Phoslock Environmental Technologies (ASX: PET) this week demonstrated the potential of a new route for local innovation – go from Australian idea to successful product entirely within the China market.
As China’s economy grows this route will become increasingly common for manufacturers, especially as Phoslock’s shares have leapt 25 per cent this week on news of successful trials in China.
The company set up in 2002 to commercialise a CSIRO technology for eliminating excess phosphorous that causes algal blooms in rivers and lakes.
With local demand unlikely to be enough to support commercialisation, Phoslock began demonstrating its Phoslock product in China.
This week the company announced a demonstration project on Xingyun Lake in far south China had led to a massive contract to rehabilitate 14 rivers and waterways, dozens of reservoirs and the massive Fuxian Lake.
Chairman Laurence Freedman said: “The Xingyun project has in short order transformed from being a large, 24 sqkm lake to its 371 sqkm catchment area.
“This project alone will take many years and involve very large tonnages of Phoslock.”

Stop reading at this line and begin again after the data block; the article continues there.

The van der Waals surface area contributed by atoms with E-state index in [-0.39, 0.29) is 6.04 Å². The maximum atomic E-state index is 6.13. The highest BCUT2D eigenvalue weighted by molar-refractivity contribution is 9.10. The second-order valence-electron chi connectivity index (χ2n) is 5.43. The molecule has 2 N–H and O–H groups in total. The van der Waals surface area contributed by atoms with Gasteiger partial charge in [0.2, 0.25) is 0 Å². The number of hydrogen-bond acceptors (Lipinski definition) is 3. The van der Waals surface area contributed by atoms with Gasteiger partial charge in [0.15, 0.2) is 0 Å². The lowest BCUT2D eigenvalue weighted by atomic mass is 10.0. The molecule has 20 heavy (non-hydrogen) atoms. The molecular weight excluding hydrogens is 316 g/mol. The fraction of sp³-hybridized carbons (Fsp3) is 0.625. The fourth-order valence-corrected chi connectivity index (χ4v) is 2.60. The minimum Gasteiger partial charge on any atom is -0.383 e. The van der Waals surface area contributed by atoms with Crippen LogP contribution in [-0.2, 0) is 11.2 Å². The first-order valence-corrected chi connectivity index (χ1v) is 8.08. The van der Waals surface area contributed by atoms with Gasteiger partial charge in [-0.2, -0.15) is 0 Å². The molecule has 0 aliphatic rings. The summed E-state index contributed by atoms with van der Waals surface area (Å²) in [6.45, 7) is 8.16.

Phoslock is a lanthanum modified bentonite, or clay-type material, that permanently binds phosphate to form a new inert mineral called Rhabdophane.
This sinks and becomes an inert part of a waterway’s sediment, permanently removing the harmful phosphate from the ecosystem.
Freedman said the demonstration had shown no adverse effects on fish, plant life or humans.
The company is now scaling up logistics operations to supply its factory located in the economic zone of Changxing, 150km from Shanghai.
The recently completed factory also now incorporates the company’s engineering department, chemical research and product development.
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